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Journal Article

Protein differentiation: emergence of novel proteins during evolution


Schulz,  Georg E.
Emeritus Group Biophysics, Max Planck Institute for Medical Research, Max Planck Society;

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Schulz, G. E. (1981). Protein differentiation: emergence of novel proteins during evolution. Angewandte Chemie, International Edition in English, 20(2), 143-151. doi:10.1002/anie.198101431.

Cite as: https://hdl.handle.net/21.11116/0000-0004-EF35-4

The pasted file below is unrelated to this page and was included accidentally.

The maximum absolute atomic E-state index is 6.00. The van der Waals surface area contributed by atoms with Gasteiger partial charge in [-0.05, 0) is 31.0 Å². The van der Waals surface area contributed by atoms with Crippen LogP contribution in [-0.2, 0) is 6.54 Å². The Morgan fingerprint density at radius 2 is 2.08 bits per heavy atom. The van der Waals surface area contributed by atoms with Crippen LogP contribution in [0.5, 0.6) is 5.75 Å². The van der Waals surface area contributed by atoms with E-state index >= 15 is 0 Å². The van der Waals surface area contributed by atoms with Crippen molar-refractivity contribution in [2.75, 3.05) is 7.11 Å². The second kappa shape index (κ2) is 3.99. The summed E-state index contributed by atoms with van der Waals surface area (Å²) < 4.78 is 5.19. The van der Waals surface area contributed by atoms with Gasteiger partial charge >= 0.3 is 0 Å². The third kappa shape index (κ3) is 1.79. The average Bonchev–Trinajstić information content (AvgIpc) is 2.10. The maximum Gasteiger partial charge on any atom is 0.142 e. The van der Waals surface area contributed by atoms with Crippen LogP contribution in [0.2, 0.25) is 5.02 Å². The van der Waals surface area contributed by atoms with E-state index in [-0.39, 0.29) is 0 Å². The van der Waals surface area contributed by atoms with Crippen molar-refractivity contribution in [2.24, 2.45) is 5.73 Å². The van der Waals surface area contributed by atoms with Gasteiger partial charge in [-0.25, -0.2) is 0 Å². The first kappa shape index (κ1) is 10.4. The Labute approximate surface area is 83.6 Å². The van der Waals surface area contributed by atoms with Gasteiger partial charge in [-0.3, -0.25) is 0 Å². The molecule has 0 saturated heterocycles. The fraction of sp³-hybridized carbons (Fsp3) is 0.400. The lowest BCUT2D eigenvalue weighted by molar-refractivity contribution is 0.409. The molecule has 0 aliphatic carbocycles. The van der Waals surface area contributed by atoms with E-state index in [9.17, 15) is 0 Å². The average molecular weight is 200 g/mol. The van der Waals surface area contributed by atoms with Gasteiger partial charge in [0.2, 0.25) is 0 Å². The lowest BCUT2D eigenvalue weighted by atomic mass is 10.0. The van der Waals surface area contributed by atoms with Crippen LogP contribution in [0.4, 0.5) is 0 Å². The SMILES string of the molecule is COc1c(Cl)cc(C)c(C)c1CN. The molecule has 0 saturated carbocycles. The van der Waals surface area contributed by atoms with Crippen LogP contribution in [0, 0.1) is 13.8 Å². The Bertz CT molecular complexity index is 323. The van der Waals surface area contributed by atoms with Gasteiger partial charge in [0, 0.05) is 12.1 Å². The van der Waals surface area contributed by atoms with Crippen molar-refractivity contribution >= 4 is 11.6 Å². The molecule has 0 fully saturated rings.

The almost limitless number of proteins can be reduced to approximately 200 basic structures, i.e. geometries of polypeptide chains; these form, the set from which the tracable protein differentiation started. Protein differentiation begins with a gene duplication. One of the gene products is conserved since it must continue to fulfill the original function. The other gene product is conserved as soon as it has taken over a new function. Comparing amino acid sequences of equivalent proteins in two species yields the evolutionary distance between these species, which allows dating of their common ancestor (“molecular palaeontology”). These comparisons are now applied to the geometries of nonequivalent proteins, elucidating the pathways of protein differentiation.